CHAP. 1. (1.)—THE FIRST USE OF PRECIOUS STONES.
THAT nothing may be wanting to the work which I have
undertaken, it still remains for me to speak of precious stones:
a subject in which the majestic might of Nature presents itself
to us, contracted within a very limited space, though, in the
opinion of many, nowhere displayed in a more admirable form.
So great is the value that men attach to the multiplied varieties
of these gems, their numerous colours, their constituent parts,
and their singular beauty, that, in the case of some of them, it
is looked upon as no less than sacrilege to engrave them, for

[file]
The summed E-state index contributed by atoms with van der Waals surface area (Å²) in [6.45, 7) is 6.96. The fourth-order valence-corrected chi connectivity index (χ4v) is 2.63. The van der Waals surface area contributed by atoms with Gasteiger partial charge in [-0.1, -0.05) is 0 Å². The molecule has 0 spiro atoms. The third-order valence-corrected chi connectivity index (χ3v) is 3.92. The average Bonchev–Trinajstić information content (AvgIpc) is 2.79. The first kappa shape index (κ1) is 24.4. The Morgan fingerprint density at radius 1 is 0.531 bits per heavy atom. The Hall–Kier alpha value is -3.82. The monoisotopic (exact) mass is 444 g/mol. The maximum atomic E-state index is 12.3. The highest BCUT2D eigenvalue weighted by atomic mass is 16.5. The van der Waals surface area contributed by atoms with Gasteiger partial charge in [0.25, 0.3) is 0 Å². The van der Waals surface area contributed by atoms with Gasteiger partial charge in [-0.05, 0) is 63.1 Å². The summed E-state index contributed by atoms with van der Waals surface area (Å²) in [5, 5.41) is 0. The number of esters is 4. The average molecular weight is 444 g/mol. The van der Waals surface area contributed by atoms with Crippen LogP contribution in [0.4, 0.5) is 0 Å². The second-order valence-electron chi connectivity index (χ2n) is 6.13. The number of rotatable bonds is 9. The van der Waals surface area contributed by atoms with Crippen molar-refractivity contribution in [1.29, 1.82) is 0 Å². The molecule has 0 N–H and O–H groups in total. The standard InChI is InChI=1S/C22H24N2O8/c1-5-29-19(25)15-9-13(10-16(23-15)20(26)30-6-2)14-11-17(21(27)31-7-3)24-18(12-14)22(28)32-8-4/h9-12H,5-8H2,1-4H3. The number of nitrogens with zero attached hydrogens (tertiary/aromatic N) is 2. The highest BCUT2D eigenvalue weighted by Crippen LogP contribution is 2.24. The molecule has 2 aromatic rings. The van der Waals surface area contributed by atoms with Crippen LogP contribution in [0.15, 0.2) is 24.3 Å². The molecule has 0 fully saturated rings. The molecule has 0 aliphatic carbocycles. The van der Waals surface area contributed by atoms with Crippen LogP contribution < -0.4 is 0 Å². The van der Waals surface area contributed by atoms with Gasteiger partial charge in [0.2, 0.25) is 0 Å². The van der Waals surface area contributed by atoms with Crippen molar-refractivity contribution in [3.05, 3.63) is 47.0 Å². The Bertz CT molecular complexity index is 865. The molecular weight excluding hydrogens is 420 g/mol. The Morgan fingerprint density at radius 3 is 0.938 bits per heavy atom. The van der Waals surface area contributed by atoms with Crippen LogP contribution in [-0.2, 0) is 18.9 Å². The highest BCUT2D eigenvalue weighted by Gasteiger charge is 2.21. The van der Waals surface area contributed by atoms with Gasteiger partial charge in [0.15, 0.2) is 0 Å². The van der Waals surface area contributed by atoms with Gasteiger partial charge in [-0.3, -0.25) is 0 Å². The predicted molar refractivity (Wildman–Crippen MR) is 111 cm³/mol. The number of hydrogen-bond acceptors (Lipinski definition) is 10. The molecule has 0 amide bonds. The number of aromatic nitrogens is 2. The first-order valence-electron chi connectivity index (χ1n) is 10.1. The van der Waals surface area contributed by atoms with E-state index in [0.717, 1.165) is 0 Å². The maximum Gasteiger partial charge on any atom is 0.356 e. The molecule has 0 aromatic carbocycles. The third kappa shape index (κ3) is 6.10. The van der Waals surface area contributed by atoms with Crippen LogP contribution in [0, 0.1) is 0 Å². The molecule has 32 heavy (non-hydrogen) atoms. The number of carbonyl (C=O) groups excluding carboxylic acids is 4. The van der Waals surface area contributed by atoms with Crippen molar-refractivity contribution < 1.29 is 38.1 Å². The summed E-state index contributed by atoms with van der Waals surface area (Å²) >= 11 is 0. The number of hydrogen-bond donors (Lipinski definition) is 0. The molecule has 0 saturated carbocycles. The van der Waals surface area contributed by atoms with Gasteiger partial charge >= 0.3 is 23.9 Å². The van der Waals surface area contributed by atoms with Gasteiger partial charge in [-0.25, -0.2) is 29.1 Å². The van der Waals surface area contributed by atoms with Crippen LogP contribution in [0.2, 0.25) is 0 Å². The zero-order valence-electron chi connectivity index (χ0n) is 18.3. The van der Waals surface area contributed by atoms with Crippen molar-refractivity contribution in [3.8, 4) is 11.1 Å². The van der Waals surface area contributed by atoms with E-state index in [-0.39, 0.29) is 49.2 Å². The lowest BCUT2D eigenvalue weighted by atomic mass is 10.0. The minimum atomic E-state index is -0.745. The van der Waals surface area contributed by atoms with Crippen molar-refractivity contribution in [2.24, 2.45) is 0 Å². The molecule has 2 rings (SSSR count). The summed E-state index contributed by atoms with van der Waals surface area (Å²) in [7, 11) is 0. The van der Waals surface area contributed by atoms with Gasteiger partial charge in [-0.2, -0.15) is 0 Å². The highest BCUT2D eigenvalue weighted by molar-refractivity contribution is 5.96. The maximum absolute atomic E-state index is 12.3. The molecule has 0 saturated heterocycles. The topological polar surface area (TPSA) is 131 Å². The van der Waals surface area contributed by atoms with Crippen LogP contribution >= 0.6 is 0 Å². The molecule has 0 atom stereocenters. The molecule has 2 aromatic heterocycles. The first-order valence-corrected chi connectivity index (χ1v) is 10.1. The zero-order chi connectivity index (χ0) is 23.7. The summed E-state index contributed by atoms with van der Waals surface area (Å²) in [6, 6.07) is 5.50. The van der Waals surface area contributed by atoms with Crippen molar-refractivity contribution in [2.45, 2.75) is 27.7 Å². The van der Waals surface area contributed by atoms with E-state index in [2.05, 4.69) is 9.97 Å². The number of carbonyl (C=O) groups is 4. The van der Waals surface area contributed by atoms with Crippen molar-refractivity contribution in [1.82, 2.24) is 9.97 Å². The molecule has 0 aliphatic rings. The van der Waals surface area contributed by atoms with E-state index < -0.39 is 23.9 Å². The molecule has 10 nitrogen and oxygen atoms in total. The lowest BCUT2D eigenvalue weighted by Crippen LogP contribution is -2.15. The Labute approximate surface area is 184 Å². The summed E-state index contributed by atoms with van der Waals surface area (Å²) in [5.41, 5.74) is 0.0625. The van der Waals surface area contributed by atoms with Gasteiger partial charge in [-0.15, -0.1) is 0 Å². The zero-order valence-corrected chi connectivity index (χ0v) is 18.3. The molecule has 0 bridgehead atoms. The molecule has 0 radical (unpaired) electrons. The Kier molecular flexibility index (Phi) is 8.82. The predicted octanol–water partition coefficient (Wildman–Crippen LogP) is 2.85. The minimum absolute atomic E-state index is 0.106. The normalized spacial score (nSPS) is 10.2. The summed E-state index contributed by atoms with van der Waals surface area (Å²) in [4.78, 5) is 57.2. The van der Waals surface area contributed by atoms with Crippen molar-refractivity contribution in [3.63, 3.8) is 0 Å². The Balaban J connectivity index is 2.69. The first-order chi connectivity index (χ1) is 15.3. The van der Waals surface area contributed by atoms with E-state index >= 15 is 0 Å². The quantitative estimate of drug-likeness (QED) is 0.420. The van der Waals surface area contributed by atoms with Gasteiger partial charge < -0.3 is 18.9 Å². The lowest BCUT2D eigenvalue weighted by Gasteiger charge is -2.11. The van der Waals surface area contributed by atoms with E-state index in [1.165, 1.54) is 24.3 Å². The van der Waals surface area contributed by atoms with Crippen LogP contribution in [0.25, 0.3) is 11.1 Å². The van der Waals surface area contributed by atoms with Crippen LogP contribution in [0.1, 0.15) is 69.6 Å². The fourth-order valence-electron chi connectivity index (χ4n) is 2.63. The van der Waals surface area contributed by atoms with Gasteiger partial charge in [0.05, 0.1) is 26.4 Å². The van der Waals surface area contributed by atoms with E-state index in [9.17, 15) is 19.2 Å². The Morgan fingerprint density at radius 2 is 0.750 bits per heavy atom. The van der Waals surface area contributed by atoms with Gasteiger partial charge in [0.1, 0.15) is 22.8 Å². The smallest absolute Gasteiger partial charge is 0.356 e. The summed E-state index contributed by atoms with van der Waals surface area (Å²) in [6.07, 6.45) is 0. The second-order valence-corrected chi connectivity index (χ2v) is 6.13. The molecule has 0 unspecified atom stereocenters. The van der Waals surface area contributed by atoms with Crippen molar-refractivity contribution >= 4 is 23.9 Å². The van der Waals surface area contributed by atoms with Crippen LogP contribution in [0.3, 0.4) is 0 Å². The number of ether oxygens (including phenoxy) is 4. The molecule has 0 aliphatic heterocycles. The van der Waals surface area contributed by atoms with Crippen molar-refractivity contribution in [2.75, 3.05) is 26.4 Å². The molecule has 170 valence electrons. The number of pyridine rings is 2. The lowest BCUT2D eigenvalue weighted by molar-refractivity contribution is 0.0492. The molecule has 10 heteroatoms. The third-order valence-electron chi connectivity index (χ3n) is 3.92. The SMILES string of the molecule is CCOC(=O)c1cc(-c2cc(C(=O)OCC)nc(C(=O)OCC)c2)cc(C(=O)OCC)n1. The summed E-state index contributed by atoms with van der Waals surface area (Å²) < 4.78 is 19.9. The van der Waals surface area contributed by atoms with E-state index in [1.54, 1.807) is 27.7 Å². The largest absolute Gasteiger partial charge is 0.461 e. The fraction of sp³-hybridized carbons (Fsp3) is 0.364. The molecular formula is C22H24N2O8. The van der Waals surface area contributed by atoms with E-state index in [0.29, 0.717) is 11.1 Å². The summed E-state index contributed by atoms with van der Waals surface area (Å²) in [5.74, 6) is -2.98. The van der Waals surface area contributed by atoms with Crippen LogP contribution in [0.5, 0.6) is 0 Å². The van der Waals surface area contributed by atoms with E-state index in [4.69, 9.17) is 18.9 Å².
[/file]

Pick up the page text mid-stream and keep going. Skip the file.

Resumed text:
signets even, the very purpose for which, in reality, they were
made. Others, again, are regarded as beyond all price, and could
not be valued at any known amount of human wealth; so much
so that, in the case of many, it is quite sufficient to have some
single gem or other before the eyes, there to behold the supreme
and absolute perfection of Nature's work.
We have already1
stated, to some extent, when speaking on
the subject of gold and rings, how the use of precious stones
first originated, and from what beginnings this admiration of
them has now increased to such an universal passion. According
to fabulous lore, the first use of them was suggested
by the rocks of Caucasus, in consequence of an unhappy interpretation
which was given to the story of the chains of Prometheus:
for we are told by tradition, that he enclosed a fragment
of this stone in iron, and wore it upon his finger;2
being the first ring and the first jewel known.